Thematic Recs: Graphic Novels

Well, it seems like I end up saying this every time I do a new Thematic Recs post, but… it’s been a while since the last time I did a Thematic Recs post! 😉 This time I wanted to share some of my favourite graphic novels with you all.

There are plenty of comics that I love, too (and I expect I’ll be doing a post on them at some point as well), but they’re often very interconnected, and their quality often fluctuates with their creative teams, so they can be difficult to recommend… So for now I’ve decided to stick to graphic novels (i.e. non-serialised publications) as well as a couple of limited-series comics (i.e. comics with a pre-determined number of issues), as their stories tend to be more self-contained than other comics. But enough rambling, and onto the recommendations!

[An aside: I just realised that three out of five of these are blatantly about death, even without going into spoiler territory (which might reveal that they’re all about death! Or not. 😛 ). What that says about my taste, I’m not certain. ^^’ ]

1) The Encyclopedia of Early Earth by Isbel Greenberg. A wonderful story about a storyteller who’s travelling the world in order to find the missing piece of his soul, and telling all kinds of stories to the people he meets along the way. Greenberg’s art style is really cute, and complements the folk-tale feel of her writing perfectly; I stumbled upon this book two years ago, and it’s probably my favourite graphic novel of all time.

2) The River of Lost Souls by Isabel Greenberg. Another Greenberg story, written in a very similar style, though this one is only a few pages long, and was never officially released. It tells the story of a young woman who follows her father into the afterlife, and ends up meeting – and marrying – Charon, the ferryman of souls. I’d actually be quick to recommend any of Greenberg’s work, but this, and The Encyclopedia of Early Earth are probably my favourites.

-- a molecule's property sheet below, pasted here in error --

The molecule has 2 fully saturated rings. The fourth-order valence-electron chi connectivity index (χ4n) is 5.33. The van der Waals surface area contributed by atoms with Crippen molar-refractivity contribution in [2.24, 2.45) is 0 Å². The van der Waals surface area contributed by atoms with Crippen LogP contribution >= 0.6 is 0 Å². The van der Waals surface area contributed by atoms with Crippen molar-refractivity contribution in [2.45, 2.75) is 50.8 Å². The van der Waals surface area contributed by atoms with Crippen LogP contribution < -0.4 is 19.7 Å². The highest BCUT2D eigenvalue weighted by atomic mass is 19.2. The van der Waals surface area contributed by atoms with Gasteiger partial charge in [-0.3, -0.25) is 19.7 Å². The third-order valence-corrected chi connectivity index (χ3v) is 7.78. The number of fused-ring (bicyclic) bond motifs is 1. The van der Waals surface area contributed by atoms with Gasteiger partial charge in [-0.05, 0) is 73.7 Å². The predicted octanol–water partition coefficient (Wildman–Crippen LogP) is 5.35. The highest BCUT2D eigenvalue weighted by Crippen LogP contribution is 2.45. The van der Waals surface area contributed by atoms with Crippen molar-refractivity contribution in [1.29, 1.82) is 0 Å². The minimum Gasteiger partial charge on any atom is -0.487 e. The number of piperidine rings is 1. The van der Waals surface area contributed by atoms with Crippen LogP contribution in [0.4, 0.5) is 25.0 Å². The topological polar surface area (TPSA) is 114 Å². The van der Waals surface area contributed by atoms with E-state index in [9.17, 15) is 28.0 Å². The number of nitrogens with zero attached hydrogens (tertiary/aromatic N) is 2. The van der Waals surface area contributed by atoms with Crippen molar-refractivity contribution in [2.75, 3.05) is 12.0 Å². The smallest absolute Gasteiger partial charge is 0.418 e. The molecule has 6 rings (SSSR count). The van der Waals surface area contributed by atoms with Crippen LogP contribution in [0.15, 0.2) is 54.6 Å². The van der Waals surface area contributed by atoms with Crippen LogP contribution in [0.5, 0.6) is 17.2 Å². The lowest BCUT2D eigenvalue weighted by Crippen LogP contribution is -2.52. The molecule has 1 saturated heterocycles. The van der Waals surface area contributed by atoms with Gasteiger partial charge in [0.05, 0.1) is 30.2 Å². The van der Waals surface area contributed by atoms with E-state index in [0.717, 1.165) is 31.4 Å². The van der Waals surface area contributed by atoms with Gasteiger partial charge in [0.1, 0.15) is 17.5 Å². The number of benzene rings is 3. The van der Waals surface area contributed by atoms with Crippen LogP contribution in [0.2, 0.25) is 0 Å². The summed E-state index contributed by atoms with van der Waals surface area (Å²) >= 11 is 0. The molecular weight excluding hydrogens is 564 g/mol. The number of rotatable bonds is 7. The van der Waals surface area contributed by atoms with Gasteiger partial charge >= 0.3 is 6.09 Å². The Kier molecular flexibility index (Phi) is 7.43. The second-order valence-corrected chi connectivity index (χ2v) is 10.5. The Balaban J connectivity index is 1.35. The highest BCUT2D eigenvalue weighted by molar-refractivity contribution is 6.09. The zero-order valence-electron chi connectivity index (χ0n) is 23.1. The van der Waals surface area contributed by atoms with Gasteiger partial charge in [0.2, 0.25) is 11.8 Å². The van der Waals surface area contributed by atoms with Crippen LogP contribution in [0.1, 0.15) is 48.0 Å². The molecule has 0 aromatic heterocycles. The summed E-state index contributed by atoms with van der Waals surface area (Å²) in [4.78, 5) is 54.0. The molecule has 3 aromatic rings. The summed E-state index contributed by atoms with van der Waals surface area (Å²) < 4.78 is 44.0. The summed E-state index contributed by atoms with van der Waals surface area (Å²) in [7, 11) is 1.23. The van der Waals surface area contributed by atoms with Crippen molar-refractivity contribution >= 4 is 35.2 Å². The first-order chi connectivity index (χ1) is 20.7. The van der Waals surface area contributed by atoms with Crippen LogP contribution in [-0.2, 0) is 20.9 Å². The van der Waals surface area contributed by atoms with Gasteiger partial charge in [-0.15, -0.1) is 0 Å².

3) Pride of Baghdad by Brian K. Vaughan. A single-volume limited series that’s set in Baghdad in the aftermath of an American bomb raid, and follows a pride of lions that escaped from the zoo. Beautifully illustrated, and incredibly moving, and apparently inspired by a real pride! Vaughan’s Saga series has become really well known in the last couple of years, but Pride of Baghdad is every bit as excellent.

4) Death: The High Cost of Living by Neil Gaiman. This is a spin-off from the Sandman series, but I’m recommending it here anyway because it’s a completely self-contained story, as well as a fantastic one. The personification of Death must live as a mortal for one day in every century, and this time, she’s spending her time exploring New York with her new friend Sexton – who’s pretty sure she’s crazy. The Sandman has some really great spin-offs, and The High Cost of Living is definitely one of the best.

5) The Undertaking of Lily Chen by Danica Novgorodoff. A strange tale about a young man called Deshi who is tasked with finding a bride for his deceased brother (apparently an old tradition in Northern China). The story is both haunting and incredibly intriguing, and is accompanied by some really amazing watercolour illustrations. I wasn’t the biggest fan of the character design, but that’s a very minor complaint, considering everything else about this fantastic book.

Fairytale Features: Beauty & the Beast

fairytale features